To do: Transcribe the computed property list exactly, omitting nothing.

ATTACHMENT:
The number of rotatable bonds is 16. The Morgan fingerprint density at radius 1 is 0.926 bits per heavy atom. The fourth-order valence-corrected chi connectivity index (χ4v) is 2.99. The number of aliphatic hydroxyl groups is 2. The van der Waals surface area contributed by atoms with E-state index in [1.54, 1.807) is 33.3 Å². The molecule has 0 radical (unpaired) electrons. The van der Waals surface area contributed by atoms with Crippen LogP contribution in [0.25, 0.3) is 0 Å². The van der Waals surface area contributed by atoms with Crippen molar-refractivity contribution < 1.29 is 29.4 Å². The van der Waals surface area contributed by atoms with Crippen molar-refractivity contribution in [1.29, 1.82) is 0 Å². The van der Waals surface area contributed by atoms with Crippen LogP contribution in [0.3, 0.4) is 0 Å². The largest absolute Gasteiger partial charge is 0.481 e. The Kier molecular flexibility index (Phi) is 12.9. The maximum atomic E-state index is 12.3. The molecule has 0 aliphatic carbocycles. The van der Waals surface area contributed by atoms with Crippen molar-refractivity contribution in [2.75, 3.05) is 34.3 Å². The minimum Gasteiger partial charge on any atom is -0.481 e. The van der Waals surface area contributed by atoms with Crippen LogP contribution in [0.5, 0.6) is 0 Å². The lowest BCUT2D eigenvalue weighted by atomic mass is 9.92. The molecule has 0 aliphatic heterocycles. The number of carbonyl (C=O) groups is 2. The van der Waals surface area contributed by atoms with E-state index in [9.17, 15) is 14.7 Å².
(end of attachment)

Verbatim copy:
The number of rotatable bonds is 16. The Morgan fingerprint density at radius 1 is 0.926 bits per heavy atom. The fourth-order valence-corrected chi connectivity index (χ4v) is 2.99. The number of aliphatic hydroxyl groups is 2. The van der Waals surface area contributed by atoms with E-state index in [1.54, 1.807) is 33.3 Å². The molecule has 0 radical (unpaired) electrons. The van der Waals surface area contributed by atoms with Crippen LogP contribution in [0.25, 0.3) is 0 Å². The van der Waals surface area contributed by atoms with Crippen molar-refractivity contribution < 1.29 is 29.4 Å². The van der Waals surface area contributed by atoms with Crippen molar-refractivity contribution in [1.29, 1.82) is 0 Å². The van der Waals surface area contributed by atoms with Crippen LogP contribution in [0.3, 0.4) is 0 Å². The largest absolute Gasteiger partial charge is 0.481 e. The Kier molecular flexibility index (Phi) is 12.9. The maximum atomic E-state index is 12.3. The molecule has 0 aliphatic carbocycles. The van der Waals surface area contributed by atoms with Crippen molar-refractivity contribution in [2.75, 3.05) is 34.3 Å². The minimum Gasteiger partial charge on any atom is -0.481 e. The van der Waals surface area contributed by atoms with Crippen LogP contribution in [0.5, 0.6) is 0 Å². The lowest BCUT2D eigenvalue weighted by atomic mass is 9.92. The molecule has 0 aliphatic heterocycles. The number of carbonyl (C=O) groups is 2. The van der Waals surface area contributed by atoms with E-state index in [9.17, 15) is 14.7 Å².